November 22, 2011. Antitoi Entertainent [sic], pgs 469-508/1033-1034. Marathe and Steeply. Both the American/O.N.A.N. government and the Canadians have experimented with debilitating entertainments — which Steeply points out to demonstrate that choosing to overindulge is not a uniquely American weakness. He is being defensive in every sense of the word, trying to soften some of AFR’s murderous intent through a process of a geopolitical Identifying With. “I’m saying that if he could get past the blind desire for harm against the U.S., your M. Fortier might be induced to see just what it is he’s proposing.” But it doesn’t work; Marathe is Quebecois.
Gately’s missle-strapped joyride takes us not only past the Bread and Circus/Whole Foods where I used to work (moved a few blocks in IJ), but also to the interior of “Antitoi Entertainent” [sic], which true to its translation, “Anti-you”, appears to be a nexus in the IJ universe where lots of harmful things come together. That does not, however, include the Antitoi’s themselves: “Once or twice doing work of affiliation with the Separatist/Anti-O.N.A.N. F.L.Q., they are for the most part a not very terrifying insurgent cell…spurned by the F.L.Q. after DuPlessis’s assassination* and also ridiculed by the more malignant anti-O.N.A.N. cells.” They now have a “previously DuPlessis-restrained flair for stupid wastes of time,” for example, tying the Fleur-de-Lis flag to the statue downtown (which Joelle noticed a few chapters earlier), or taping bricks to the (banned in Canada) postage-paid return cards, a trick Wallace has one of his characters repeat in “The Pale King.” They also sell drugs, including some “trop-formidable harmful pharmaceutical no longer available and guaranteed to make one’s most hair-raising psychedelic experience look like a day on the massage-tables of a Basel hot-springs resort.” This seems to be the DMZ sold to Mike Pemulis.
The Antitoi’s shop is also home to some cartridges, apparently picked up from the weird, wheel-chaired display mannequin on Boylston street that Joelle walks by. They bear the words “IL NE FAUT PLUS QU’ON PURSIVE LE BONHEUR” or roughly, “You no longer have to pursue happiness.” Each was also stamped with “a circle and arc that resembled a disembodied smile” — which sounds a lot like a Copyright symbol to me. These details, followed by information that the cartridges appear blank, followed by an endnote with information that Master cartridges appear blank when played at normal cartridge speed indicates that this is a Master copy of something, if not The Entertainment. It’s credible but unconfirmed.
Then the Antitoi brothers “hear the squeak” in truly gruesome fashion.
Back to Marathe and Steeply. Both OUS and AFR have copies of The Entertainment and are running various tests, checking to see if it can be “defused” and trying to determine how it can be best weaponized, respectively. There was allegedly a Master copy swiped during Gately’s DuPlessis burglary. The OUS theorizes that there is holography involved, because JOI had “used holography a couple times before, and in the context of a kind of filmed assault on the viewer. He was of the Hostile School or some such shit.” This appears to be a reference to The Medusa v. The Odalisque.
Speaking of the filmography of James O. Incandenza, his 1963 memory about annular systems was remade into Valuable Coupon Has Been Removed from the Year of the Tucks Medicated Pad. Then the return of Roy Tony, who reinforces Gately’s consistent meditations on need to follow the program no matter where it takes you.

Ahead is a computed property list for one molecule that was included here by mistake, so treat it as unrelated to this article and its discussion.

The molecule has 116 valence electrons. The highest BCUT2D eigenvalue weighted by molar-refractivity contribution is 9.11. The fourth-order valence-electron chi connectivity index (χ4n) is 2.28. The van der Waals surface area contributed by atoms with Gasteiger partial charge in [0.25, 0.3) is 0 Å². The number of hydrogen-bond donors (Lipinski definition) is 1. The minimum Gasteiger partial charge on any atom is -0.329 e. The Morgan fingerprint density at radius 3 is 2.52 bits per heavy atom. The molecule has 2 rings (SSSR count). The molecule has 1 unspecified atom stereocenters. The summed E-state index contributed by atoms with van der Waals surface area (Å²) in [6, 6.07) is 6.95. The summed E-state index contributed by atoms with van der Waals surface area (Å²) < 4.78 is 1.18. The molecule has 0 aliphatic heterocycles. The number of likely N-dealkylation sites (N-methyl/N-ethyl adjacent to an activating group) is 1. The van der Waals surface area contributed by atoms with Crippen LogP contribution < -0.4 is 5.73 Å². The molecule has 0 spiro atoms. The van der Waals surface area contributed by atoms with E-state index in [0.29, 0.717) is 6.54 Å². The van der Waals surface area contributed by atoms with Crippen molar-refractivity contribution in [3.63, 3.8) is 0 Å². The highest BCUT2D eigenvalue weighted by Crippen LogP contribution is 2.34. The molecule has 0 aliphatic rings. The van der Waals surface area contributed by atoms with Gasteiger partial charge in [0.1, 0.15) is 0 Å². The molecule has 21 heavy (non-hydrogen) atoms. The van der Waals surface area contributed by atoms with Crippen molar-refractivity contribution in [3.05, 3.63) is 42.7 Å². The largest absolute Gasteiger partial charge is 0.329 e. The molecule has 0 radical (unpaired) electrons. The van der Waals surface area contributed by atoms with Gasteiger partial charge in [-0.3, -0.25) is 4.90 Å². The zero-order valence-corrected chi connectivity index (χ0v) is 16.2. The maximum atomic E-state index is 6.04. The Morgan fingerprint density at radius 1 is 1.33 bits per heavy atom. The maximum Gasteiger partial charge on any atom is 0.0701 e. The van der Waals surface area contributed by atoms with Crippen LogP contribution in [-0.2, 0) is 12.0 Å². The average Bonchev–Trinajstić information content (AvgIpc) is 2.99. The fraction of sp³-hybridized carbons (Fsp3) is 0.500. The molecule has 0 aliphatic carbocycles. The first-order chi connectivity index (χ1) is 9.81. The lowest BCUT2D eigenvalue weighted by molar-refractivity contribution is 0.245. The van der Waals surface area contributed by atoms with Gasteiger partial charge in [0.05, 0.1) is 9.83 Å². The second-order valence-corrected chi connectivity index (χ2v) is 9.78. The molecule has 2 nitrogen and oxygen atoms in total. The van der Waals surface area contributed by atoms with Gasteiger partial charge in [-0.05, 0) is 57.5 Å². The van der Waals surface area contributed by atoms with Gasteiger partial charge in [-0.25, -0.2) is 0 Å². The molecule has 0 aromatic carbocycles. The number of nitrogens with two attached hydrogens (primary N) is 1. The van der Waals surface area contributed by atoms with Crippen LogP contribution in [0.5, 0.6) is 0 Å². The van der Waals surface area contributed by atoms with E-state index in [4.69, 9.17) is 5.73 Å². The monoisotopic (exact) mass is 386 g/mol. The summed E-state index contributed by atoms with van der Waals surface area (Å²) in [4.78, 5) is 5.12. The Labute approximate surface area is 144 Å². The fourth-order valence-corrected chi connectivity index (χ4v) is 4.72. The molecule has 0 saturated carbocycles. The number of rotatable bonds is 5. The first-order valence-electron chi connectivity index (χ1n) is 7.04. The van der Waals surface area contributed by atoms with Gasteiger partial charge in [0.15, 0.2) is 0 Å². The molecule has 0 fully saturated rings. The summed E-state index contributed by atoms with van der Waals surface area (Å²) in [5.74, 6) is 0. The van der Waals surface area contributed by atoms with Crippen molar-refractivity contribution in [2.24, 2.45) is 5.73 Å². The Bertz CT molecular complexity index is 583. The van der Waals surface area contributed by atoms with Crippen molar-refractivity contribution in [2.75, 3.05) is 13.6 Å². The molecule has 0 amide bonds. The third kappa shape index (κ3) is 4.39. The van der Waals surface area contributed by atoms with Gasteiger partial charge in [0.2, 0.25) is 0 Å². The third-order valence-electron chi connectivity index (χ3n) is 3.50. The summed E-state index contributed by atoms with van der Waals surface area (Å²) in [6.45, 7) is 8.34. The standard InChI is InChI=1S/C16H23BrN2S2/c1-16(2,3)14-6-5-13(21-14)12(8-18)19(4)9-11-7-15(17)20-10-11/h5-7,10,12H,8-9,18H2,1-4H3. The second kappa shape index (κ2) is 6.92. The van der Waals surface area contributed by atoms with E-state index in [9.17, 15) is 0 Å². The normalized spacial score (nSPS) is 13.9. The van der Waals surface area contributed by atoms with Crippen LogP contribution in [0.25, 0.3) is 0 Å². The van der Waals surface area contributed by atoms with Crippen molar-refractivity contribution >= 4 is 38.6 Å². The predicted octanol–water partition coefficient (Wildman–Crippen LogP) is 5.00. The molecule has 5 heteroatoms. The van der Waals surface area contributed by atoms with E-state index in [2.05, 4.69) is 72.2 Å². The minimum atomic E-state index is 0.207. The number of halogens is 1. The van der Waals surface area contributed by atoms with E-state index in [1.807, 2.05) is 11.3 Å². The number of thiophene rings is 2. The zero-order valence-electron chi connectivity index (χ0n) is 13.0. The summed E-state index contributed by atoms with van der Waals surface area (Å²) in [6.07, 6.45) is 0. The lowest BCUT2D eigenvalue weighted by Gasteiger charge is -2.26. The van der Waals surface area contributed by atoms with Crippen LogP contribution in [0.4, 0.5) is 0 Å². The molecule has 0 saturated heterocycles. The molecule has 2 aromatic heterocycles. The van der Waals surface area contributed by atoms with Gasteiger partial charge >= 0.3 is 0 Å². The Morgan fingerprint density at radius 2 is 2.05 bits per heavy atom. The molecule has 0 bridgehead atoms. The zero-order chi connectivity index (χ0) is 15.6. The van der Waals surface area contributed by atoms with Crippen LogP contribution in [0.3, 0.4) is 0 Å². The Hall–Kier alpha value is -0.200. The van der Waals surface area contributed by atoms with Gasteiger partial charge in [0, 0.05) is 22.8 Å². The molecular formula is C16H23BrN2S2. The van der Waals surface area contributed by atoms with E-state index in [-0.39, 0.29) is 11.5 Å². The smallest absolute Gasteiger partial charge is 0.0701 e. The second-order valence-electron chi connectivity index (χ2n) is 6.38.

And closing with Marathe and Steeply again. Both groups have lost people to The Entertainment. There is an offhand though potentially relevant mention that “Hercules’ head” in a constellation “was square,” like Gately’s. As the dawn begins to arrive, Marathe notes that “the passive Reward of terminal p, this all seems complex to me. Terror seems part of the temptation for you.”
*DuPlessis being the congested French-Canadian that Gately subdues during a B&E and inadvertently “assassinates.” Bertrand Antitoi, true to his separatist-conspiracy-theorizing character, sees this as “an assassination only O.N.A.N. would be stupid enough to believe Command would be stupid enough to believe was merely an unfortunate burglary-and-mucus- mishap.”
November 16, 2011. Fire at Your Will, pgs 450-469/1032-1033. After some tonal dissonance, we are back in harmony with two sections — one from Ennet and one from ETA — that mirror each other with training motifs. But first, a Hamlet Sighting: Tavis surveying his (usurped) kingdom while working himself into a state of “Total Worry.” There is also a mention that Tavis may in fact be Mario’s father.
Then on to the morning conditioning at ETA, a scene that is physically punishing to read and probably raises unpleasant memories for anyone who’s ever practiced with a team and/or been compelled to do exercises appropriately named “suicides.” (These pages are owed a great debt by many of the pages in The Art of Fielding.) They also bring the ETA part of the story back down to earth after the I-day puppet show. It probably has the same effect on the kids, who are up early the day after their sugar binge to do this conditioning. Some great moments include Wallace’s point about Schtitt: “Like most Germans outside popular entertainment, he gets quieter when he wants to impress or menace.” Along with Edgar Marsalla in chapel at Pency in the early pages of “The Catcher in the Rye” and Gately being “the one who’d farted” earlier in the book (281), the part when “Left-hander Brian van Vleck picks a bad moment to break wind” is among the better uses of a fart in literature.